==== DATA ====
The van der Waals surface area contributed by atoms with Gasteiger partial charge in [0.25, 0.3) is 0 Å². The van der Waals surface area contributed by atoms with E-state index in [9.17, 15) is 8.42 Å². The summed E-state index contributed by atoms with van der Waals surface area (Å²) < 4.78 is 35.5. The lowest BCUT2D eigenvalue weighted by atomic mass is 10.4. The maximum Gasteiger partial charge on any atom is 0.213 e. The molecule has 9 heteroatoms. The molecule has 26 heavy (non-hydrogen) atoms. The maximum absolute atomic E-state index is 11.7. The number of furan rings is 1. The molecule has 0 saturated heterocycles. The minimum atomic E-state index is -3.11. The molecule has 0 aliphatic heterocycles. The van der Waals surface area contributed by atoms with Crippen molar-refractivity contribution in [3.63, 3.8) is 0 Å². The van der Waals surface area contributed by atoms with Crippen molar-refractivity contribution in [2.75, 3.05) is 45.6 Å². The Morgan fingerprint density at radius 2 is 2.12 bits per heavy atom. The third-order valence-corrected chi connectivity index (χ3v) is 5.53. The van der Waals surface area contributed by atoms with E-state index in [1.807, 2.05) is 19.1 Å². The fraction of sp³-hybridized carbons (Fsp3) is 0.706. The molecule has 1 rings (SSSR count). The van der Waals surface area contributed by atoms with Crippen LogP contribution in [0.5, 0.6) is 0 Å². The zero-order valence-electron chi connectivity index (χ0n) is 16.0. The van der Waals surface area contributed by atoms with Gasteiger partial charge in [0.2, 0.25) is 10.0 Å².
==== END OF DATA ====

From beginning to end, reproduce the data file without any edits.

The van der Waals surface area contributed by atoms with Gasteiger partial charge in [0.25, 0.3) is 0 Å². The van der Waals surface area contributed by atoms with E-state index in [9.17, 15) is 8.42 Å². The summed E-state index contributed by atoms with van der Waals surface area (Å²) < 4.78 is 35.5. The lowest BCUT2D eigenvalue weighted by atomic mass is 10.4. The maximum Gasteiger partial charge on any atom is 0.213 e. The molecule has 9 heteroatoms. The molecule has 26 heavy (non-hydrogen) atoms. The maximum absolute atomic E-state index is 11.7. The number of furan rings is 1. The molecule has 0 saturated heterocycles. The minimum atomic E-state index is -3.11. The molecule has 0 aliphatic heterocycles. The van der Waals surface area contributed by atoms with Crippen molar-refractivity contribution in [3.63, 3.8) is 0 Å². The van der Waals surface area contributed by atoms with Crippen molar-refractivity contribution in [2.75, 3.05) is 45.6 Å². The Morgan fingerprint density at radius 2 is 2.12 bits per heavy atom. The third-order valence-corrected chi connectivity index (χ3v) is 5.53. The van der Waals surface area contributed by atoms with E-state index in [1.807, 2.05) is 19.1 Å². The fraction of sp³-hybridized carbons (Fsp3) is 0.706. The molecule has 1 rings (SSSR count). The van der Waals surface area contributed by atoms with Crippen LogP contribution in [0.5, 0.6) is 0 Å². The zero-order valence-electron chi connectivity index (χ0n) is 16.0. The van der Waals surface area contributed by atoms with Gasteiger partial charge in [0.2, 0.25) is 10.0 Å².